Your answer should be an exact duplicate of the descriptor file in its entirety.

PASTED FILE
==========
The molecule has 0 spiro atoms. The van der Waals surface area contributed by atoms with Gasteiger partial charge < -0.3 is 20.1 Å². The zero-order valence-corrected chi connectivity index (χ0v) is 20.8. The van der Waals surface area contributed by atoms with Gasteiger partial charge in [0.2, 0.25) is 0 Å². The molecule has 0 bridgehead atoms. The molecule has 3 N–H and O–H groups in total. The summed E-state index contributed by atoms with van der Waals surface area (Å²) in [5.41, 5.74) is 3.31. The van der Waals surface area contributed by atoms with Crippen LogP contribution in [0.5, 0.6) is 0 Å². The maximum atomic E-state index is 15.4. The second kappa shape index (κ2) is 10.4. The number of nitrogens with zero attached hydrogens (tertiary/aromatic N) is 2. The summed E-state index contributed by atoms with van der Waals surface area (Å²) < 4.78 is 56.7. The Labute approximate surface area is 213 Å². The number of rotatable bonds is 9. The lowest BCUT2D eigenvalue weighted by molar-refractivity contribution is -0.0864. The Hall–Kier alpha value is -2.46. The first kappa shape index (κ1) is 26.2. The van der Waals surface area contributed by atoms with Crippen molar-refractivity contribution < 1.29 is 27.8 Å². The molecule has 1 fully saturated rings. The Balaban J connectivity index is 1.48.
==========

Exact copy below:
The molecule has 0 spiro atoms. The van der Waals surface area contributed by atoms with Gasteiger partial charge < -0.3 is 20.1 Å². The zero-order valence-corrected chi connectivity index (χ0v) is 20.8. The van der Waals surface area contributed by atoms with Gasteiger partial charge in [0.2, 0.25) is 0 Å². The molecule has 0 bridgehead atoms. The molecule has 3 N–H and O–H groups in total. The summed E-state index contributed by atoms with van der Waals surface area (Å²) in [5.41, 5.74) is 3.31. The van der Waals surface area contributed by atoms with Crippen LogP contribution in [0.5, 0.6) is 0 Å². The maximum atomic E-state index is 15.4. The second kappa shape index (κ2) is 10.4. The number of nitrogens with zero attached hydrogens (tertiary/aromatic N) is 2. The summed E-state index contributed by atoms with van der Waals surface area (Å²) < 4.78 is 56.7. The Labute approximate surface area is 213 Å². The number of rotatable bonds is 9. The lowest BCUT2D eigenvalue weighted by molar-refractivity contribution is -0.0864. The Hall–Kier alpha value is -2.46. The first kappa shape index (κ1) is 26.2. The van der Waals surface area contributed by atoms with Crippen molar-refractivity contribution < 1.29 is 27.8 Å². The molecule has 1 fully saturated rings. The Balaban J connectivity index is 1.48.